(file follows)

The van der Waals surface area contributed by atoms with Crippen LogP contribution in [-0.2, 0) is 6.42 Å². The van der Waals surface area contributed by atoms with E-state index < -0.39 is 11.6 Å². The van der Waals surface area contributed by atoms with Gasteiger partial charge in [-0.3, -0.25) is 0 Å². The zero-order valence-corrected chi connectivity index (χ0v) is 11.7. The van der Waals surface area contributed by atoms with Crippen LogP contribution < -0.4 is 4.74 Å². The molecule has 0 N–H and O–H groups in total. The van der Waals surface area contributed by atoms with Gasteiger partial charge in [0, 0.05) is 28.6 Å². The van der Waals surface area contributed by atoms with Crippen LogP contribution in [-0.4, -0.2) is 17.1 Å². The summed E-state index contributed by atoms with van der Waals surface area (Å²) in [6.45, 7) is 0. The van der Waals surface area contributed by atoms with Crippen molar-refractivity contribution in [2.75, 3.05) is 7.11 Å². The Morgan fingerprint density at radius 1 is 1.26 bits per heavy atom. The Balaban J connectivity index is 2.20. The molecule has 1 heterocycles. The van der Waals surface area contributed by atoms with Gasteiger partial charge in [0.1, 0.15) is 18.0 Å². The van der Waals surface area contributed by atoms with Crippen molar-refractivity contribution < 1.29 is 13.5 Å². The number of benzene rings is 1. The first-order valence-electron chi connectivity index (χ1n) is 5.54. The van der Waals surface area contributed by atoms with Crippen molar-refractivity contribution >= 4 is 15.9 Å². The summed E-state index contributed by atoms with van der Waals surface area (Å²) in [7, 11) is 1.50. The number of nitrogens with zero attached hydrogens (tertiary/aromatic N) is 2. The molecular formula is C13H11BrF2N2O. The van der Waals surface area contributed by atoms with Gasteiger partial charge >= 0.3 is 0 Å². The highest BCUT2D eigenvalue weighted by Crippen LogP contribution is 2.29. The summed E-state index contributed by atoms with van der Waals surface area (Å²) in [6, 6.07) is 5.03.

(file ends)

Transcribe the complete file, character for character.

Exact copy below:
The van der Waals surface area contributed by atoms with Crippen LogP contribution in [-0.2, 0) is 6.42 Å². The van der Waals surface area contributed by atoms with E-state index < -0.39 is 11.6 Å². The van der Waals surface area contributed by atoms with Gasteiger partial charge in [-0.3, -0.25) is 0 Å². The zero-order valence-corrected chi connectivity index (χ0v) is 11.7. The van der Waals surface area contributed by atoms with Crippen LogP contribution < -0.4 is 4.74 Å². The molecule has 0 N–H and O–H groups in total. The van der Waals surface area contributed by atoms with Gasteiger partial charge in [0, 0.05) is 28.6 Å². The van der Waals surface area contributed by atoms with Crippen LogP contribution in [-0.4, -0.2) is 17.1 Å². The summed E-state index contributed by atoms with van der Waals surface area (Å²) in [6.45, 7) is 0. The van der Waals surface area contributed by atoms with Crippen molar-refractivity contribution in [2.75, 3.05) is 7.11 Å². The Morgan fingerprint density at radius 1 is 1.26 bits per heavy atom. The Balaban J connectivity index is 2.20. The molecule has 1 heterocycles. The van der Waals surface area contributed by atoms with Gasteiger partial charge in [0.1, 0.15) is 18.0 Å². The van der Waals surface area contributed by atoms with Crippen molar-refractivity contribution < 1.29 is 13.5 Å². The number of benzene rings is 1. The first-order valence-electron chi connectivity index (χ1n) is 5.54. The van der Waals surface area contributed by atoms with Crippen molar-refractivity contribution >= 4 is 15.9 Å². The summed E-state index contributed by atoms with van der Waals surface area (Å²) in [7, 11) is 1.50. The number of nitrogens with zero attached hydrogens (tertiary/aromatic N) is 2. The molecular formula is C13H11BrF2N2O. The van der Waals surface area contributed by atoms with Gasteiger partial charge >= 0.3 is 0 Å². The highest BCUT2D eigenvalue weighted by Crippen LogP contribution is 2.29. The summed E-state index contributed by atoms with van der Waals surface area (Å²) in [6, 6.07) is 5.03.